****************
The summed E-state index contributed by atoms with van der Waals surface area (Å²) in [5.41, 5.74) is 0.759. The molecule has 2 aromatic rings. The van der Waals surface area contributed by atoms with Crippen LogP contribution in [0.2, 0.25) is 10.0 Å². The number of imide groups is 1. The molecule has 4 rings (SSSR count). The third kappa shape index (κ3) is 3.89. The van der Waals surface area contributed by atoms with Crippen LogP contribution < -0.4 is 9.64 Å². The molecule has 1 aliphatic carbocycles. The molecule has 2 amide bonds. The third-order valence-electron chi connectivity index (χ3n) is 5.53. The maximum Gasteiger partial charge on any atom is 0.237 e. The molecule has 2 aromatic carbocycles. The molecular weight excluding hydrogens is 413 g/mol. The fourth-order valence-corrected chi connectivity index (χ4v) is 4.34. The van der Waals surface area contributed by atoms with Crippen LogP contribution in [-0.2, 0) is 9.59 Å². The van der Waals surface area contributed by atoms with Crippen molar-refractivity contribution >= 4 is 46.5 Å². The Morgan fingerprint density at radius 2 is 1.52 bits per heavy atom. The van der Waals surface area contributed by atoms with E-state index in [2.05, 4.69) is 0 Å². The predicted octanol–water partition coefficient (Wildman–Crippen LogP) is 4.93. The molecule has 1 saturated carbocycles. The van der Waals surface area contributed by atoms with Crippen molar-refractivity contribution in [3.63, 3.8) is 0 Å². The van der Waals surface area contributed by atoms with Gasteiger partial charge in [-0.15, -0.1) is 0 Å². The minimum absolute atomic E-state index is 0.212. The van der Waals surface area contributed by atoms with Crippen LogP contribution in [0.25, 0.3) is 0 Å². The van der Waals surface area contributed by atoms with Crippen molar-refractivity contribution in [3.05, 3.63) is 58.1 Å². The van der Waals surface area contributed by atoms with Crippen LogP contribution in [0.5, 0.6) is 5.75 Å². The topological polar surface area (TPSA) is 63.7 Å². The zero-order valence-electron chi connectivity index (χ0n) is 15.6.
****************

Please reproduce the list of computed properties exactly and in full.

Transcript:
The summed E-state index contributed by atoms with van der Waals surface area (Å²) in [5.41, 5.74) is 0.759. The molecule has 2 aromatic rings. The van der Waals surface area contributed by atoms with Crippen LogP contribution in [0.2, 0.25) is 10.0 Å². The number of imide groups is 1. The molecule has 4 rings (SSSR count). The third kappa shape index (κ3) is 3.89. The van der Waals surface area contributed by atoms with Crippen LogP contribution < -0.4 is 9.64 Å². The molecule has 1 aliphatic carbocycles. The molecule has 2 amide bonds. The third-order valence-electron chi connectivity index (χ3n) is 5.53. The maximum Gasteiger partial charge on any atom is 0.237 e. The molecule has 2 aromatic carbocycles. The molecular weight excluding hydrogens is 413 g/mol. The fourth-order valence-corrected chi connectivity index (χ4v) is 4.34. The van der Waals surface area contributed by atoms with Crippen LogP contribution in [-0.2, 0) is 9.59 Å². The van der Waals surface area contributed by atoms with Crippen molar-refractivity contribution >= 4 is 46.5 Å². The Morgan fingerprint density at radius 2 is 1.52 bits per heavy atom. The van der Waals surface area contributed by atoms with E-state index in [2.05, 4.69) is 0 Å². The predicted octanol–water partition coefficient (Wildman–Crippen LogP) is 4.93. The molecule has 1 saturated carbocycles. The van der Waals surface area contributed by atoms with Crippen molar-refractivity contribution in [3.63, 3.8) is 0 Å². The van der Waals surface area contributed by atoms with Gasteiger partial charge in [-0.15, -0.1) is 0 Å². The minimum absolute atomic E-state index is 0.212. The van der Waals surface area contributed by atoms with Crippen LogP contribution in [0.25, 0.3) is 0 Å². The van der Waals surface area contributed by atoms with Crippen molar-refractivity contribution in [3.05, 3.63) is 58.1 Å². The van der Waals surface area contributed by atoms with Crippen LogP contribution in [0.5, 0.6) is 5.75 Å². The topological polar surface area (TPSA) is 63.7 Å². The zero-order valence-electron chi connectivity index (χ0n) is 15.6.